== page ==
If you want to be a doctor, the journey to medical school starts now.

In 2016, the Association of American Medical Colleges reported that only 41.5% of medical school applicants were admitted to a single program.

Although it’s competitive to be accepted into medical programs, there are things that you can do as early as 6th grade to boost your chance of an eventual medical school acceptance.

Middle School
In middle school, a future physician spends their time preparing for the rigors of an advanced high school curriculum. Enroll in the highest level of math. Many successful medical school applicants completed at least one year of Calculus in high school, which means that you should try to complete Algebra I in 8th grade if possible.

Learning how to perform well on standardized tests will also benefit you. If you are underperforming on the PSSA, for instance, it may be because you struggle with test taking. There are free resources that you can use to improve your test taking skills. I particularly like Khan Academy’s tips and tricks.

Grades 9 & 10
Maximize your academic effort and push yourself in challenging classes when you get to high school. If you can get at least a B/84% in an Honors/AP/IB class, it is worth it to stay in that level.

This is a good time to explore if medicine is a good fit for you while also logging community service hours. For example, volunteering with the Special Olympics might expose you to genetic and developmental diseases that you could envision yourself treating or researching. Joining a hospital-based volunteer program will allow you to witness clinical care up close.

Grade 11
Continuing your study of a foreign language throughout high school may give you an advantage when you apply to medical school. This is because the number of Americans for whom English is not their primary language is growing, and medical school admissions offices often look to develop a physician population that serves community needs.

Use the summer after 11th grade to grow your exposure to healthcare or the sciences. Some notable free programs include the UPMC Hillman Academy, the Governor’s School for the Sciences, and I Look Like a Cardiologist (more details below). Be wary of expensive programs, as you can find equally prestigious free and paid opportunities.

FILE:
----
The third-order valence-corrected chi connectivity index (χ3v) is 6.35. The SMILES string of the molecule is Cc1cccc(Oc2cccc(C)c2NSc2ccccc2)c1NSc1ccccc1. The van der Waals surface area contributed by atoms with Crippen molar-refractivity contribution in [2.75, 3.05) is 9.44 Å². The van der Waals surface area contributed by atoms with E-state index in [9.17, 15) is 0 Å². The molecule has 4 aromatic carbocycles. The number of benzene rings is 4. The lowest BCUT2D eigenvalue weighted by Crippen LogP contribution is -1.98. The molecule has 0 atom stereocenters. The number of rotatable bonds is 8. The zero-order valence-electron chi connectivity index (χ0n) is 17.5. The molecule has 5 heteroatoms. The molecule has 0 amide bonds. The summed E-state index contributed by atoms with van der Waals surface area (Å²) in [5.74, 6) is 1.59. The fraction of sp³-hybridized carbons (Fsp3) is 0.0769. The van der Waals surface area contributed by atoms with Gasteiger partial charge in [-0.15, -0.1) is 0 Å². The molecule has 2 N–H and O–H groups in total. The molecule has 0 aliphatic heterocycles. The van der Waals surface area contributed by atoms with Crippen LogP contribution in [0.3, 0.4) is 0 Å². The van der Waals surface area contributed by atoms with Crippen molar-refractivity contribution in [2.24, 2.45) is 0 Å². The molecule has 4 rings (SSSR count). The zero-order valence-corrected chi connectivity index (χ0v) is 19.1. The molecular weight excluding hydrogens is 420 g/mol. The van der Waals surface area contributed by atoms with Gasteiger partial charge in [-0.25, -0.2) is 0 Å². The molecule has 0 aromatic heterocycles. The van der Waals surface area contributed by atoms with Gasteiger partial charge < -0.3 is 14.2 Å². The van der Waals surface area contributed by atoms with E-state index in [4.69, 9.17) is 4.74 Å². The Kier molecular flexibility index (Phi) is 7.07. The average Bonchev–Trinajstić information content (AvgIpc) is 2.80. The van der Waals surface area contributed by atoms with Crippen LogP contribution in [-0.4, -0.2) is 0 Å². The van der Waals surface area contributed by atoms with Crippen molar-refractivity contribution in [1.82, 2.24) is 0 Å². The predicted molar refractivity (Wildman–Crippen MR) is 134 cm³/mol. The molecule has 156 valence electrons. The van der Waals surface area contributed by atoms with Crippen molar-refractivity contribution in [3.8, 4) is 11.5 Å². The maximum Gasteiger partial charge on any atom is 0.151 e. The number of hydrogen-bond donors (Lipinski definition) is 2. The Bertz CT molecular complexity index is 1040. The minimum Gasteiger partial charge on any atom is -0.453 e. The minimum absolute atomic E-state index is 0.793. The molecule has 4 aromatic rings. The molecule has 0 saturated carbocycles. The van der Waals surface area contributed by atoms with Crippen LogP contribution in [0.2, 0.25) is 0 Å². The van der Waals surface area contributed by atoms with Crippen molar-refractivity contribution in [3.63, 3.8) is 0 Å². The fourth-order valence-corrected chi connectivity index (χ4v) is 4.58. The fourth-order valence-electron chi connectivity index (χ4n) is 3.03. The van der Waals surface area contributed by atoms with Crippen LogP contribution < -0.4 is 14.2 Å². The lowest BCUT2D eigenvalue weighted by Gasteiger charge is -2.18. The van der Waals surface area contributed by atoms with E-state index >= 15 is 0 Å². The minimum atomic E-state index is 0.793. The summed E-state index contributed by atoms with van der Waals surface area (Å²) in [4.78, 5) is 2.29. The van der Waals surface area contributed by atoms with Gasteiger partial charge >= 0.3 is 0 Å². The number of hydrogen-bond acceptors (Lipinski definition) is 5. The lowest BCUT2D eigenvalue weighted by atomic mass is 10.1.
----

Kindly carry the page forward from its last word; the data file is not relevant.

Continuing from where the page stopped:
Grade 12
When researching colleges, email the pre-health advising office. Ask about the volume of medical school applicants and acceptance rates.

Also find opportunities to talk to adults about their careers. Ask what they like about their chosen field, what their day looks like, and what training they needed. Although you may be planning a pre-medical track, it’s always possible that a conversation with your dentist could reveal a hidden interest in dentistry.

I Look Like a Cardiologist

The first “I Look Like a Cardiologist” conference was held on January 26th for western Pennsylvania girls interested in medicine and cardiology, more specifically. Cardiologists are doctors who specialize in studying or treating heart diseases and heart abnormalities. Professional mentors guided the students through simulations, discussions, and panel sessions. The program will be run again in the summer and this time, all students from backgrounds underrepresented in cardiology, including women, people of color, first-generation college students, and LGBTQIA+ individuals, are encouraged to apply.

To learn more about the program, email Diana Rodgers.